Thursday, 21 August 2014

In Turkey, a world away from nearby unrest

In Turkey, a world away from nearby unrest

By Tom Stieghorst
*InsightWhile in port in Kusadasi, Turkey, on a recent cruise we heard the ezan, as the Islamic call to prayer is known in that country. The sound carried to the balcony of our cruise ship from whatever mosque it had issued from.

It was a reminder that we were in a country where the predominant faith is Islam. The rest of the trip was a reminder of how different each country in the Middle East is for cruise visitors.

Although Turkey shares a common border with both Syria and Iraq, the fighting in those countries was the furthest thing from our minds while in Turkey. We toured ancient ruins, had a delicious lunch out in the countryside and haggled at the shops in Kusadasi for scarves and pants.
*TomStieghorst

It wasn’t very evident we were any place where religion plays a special role in daily affairs. More women had their heads covered than was true in our stops in Greece, but many wore colorful wraps, not the dour black garb that can be seen in Afghanistan, to pick another Muslim country often in the news.

Our guide for the day pointed out that Turkey is the only country that sits both in Asia and Europe. Kusadasi is far from the Syrian border and closer to Athens than to Damascus.

It was in touring the Greek and Roman ruins in Ephesus, about 10 miles inland from Kusadasi, where I was most grateful that the Turks have order and peace in the volatile Middle East.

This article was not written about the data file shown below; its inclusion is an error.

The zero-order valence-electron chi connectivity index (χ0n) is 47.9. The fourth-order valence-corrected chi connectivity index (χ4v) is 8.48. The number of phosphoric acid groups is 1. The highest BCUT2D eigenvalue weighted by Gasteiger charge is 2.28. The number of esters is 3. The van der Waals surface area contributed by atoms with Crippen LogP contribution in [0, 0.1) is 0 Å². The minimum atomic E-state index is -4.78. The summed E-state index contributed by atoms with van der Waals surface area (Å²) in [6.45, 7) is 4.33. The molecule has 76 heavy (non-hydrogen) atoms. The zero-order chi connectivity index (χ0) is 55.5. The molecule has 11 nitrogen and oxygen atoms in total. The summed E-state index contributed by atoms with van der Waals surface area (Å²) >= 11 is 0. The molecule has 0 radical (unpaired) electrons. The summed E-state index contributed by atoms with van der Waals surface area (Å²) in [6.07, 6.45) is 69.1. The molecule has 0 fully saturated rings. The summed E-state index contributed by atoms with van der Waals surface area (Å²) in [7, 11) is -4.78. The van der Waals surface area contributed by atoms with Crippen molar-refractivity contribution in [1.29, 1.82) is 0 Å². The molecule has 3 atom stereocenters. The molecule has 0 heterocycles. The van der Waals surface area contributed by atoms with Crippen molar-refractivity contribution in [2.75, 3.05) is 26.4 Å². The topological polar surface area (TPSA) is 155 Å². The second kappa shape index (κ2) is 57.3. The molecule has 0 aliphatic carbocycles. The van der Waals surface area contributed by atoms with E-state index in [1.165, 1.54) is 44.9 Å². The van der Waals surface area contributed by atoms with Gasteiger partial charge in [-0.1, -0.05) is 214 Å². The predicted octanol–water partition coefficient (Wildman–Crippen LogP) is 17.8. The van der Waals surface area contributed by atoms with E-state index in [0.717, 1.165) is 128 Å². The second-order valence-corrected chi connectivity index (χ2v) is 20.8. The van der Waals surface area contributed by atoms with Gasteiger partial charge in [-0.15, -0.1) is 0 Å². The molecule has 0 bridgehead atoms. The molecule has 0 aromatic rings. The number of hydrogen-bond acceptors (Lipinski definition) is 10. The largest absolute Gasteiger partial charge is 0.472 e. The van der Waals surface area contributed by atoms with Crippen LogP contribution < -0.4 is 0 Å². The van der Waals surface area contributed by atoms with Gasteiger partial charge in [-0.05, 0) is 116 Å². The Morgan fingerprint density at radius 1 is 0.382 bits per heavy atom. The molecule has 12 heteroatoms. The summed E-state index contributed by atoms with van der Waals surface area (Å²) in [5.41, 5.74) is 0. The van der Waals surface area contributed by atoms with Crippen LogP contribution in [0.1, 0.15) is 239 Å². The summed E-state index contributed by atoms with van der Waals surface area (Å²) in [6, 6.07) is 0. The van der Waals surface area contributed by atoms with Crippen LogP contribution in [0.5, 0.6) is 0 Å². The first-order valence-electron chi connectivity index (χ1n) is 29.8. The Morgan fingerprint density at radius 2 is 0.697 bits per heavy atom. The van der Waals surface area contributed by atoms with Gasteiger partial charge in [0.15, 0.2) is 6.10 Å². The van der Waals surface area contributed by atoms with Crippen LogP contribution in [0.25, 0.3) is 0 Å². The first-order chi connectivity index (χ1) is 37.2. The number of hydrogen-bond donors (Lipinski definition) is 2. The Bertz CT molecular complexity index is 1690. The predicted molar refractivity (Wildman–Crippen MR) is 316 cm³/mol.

The well-preserved ruins include temples and churches of the Greek, Roman and Christian areas, and are part of a Unesco World Heritage site. They’re the kind of thing endangered by looting and religious intolerance sadly plaguing nearby Syria and Iraq.

For cruise passengers, it is important to make distinctions between countries in the Middle East that are open for tourism and those that are a hazard. The magnificent ancient treasury at Petra, in Jordan, can be reached through a port call at Aqaba, on the Red Sea. It is also a Unesco World Heritage site, and unaffected by the fighting elsewhere in the area.

Turkey, Jordan, the United Arab Emirates — all have lots to offer to the cruise traveler with an interest in history or foreign cultures. Travel agents and their clients should not write off going to these countries because of the unrest in nearby lands.